Ostrava and Its Jewish Community After World War II
Following the war and the liberation of Czechoslovakia, approximately 250 survivors of the Shoah returned to the region; these people tried to rebuild their lives and the Jewish community. Some were elected to the regional governments, and in the years after the war, Czechoslovakia supported the establishment of Israel as the Jewish State. That changed in 1948 following the coup that brought the communists to power, after which things again became inhospitable for Jews, although the communists helped train Israeli soldiers and sent ammunition to Israel.6
The conditions of the Czech Jews in the communist era took a significant hit from the Slánský Trial in 1952, when a number of communists of Jewish origin were charged with Zionism and other “crimes.” Many were expelled or arrested, and a small number were permitted to emigrate. The lives of Jews improved slightly after the death of Stalin, but the communists still maintained tight control on citizens activities.5
Currently, Ostrava is the third largest city in the Czech Republic, following Prague and Brno with a population of 313,088.6 However, it has only a tiny Jewish population of less than 100 people, many of whom are elderly survivors of the Shoah.
The official website of the Municipality of the City of Ostrava makes no mention of the Jewish community in its history, or the contributions of the Jews to the success of the city.10 Since Jews were active in government and were doctors, business owners, and architects who designed some of the major buildings in the early 20th Century, the omission is surprising. This makes research about the community that much more important. David Lawson of the Kingston Synagogue in South London has made it his goal to learn as much as he can about the Jews of Ostrava, publishing ‘Ostrava and its Jews: Now No-one Sings You Lullabies’ in 2018.8
Congregant Connections to Ostrava
The Rudolph family has direct ancestral connections to Ostrava. One set of Lori Rudolph’s grandparents lived in Ostrava. Both families were well established and had comfortable lives in the city by
the 1920s, owning a major distillery which necessitated the import of fruit from British Palestine. It ultimately gave them the connections they needed to emigrate to England during World War II. Family members held positions as doctors, lawyers, engineers, professional musicians, and an architect. Unfortunately, the majority of the buildings the architect designed were destroyed by 1945. On March 14, 1939 as the German forces massed on the Czech Border, Lori’s grandparents received a phone call to let them know of the impending invasion and to tell them it was time to leave. Unfortunately, not all of the relatives were in a position to emigrate. Her grandparents left immediately but by this time the German troops had already crossed the border and they had to drive past them on their way to the train. In her Oral History at the US Holocaust Memorial Museum, a great-aunt tells the story of how she drove her brother and sister-in-law to the train station as the Nazis invaded, where they then traveled by train through Germany and Holland en route to England. The train passed through Nazi territory, stopping in Sagen in Prussia, Berlin, and finally getting to Amsterdam by March 17.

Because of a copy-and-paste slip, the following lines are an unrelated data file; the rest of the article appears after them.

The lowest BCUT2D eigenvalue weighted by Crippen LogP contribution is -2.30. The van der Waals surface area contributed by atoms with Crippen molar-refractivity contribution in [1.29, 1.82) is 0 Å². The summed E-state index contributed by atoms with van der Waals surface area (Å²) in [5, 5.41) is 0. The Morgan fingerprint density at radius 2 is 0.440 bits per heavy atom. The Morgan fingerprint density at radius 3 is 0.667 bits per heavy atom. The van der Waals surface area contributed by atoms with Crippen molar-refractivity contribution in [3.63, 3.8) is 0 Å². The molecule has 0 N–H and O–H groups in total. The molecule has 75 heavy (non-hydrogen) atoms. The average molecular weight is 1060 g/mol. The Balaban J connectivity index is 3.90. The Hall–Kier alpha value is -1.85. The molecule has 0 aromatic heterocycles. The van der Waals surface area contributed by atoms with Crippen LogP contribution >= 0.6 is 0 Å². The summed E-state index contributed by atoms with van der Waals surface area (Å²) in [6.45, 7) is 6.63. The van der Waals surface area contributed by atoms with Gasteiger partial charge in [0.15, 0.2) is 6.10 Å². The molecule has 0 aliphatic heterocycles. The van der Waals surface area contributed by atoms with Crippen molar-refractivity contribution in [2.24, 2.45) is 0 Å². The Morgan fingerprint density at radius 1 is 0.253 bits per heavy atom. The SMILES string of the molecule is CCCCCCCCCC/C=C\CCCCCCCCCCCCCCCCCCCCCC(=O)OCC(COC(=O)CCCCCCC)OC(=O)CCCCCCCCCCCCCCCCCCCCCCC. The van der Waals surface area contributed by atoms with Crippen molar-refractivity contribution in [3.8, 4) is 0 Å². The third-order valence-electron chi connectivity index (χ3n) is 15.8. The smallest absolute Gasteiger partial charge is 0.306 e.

From Amsterdam, they were able to get a boat to England. Their desire was to emigrate to the US but they weren’t admitted immediately and had to spend at least a year in Ecuador before finally being allowed into the US.
Most of the extended family was taken to Terezín and then transferred to Auschwitz and other Concentration Camps. A great-aunt had to go into hiding as the Nazis began to round up the Jewish citizens of Ostrava. She joined the resistance and was able to survive until the liberation of Czechoslovakia. She stayed after the war and entered government service for several years until the communists gained control and put new limits on the Jews.
Like the rest of the Jewish society in Ostrava, many family members were murdered, a few left and survived, but almost none returned. Family members who were able to escape emigrated to Australia, England, Israel, and the United States. Several family members perished in the camps. Most directly were Lori’s great-grandparents, who were deported on the third transport to Terezín on September 26, 1942. They were murdered on October 22, 1942 in Treblinka. Although there were six synagogues in Ostrava, there is a possibility that Lori’s relatives may have read from MST #581 directly linking this Torah to the Temple Isaiah community.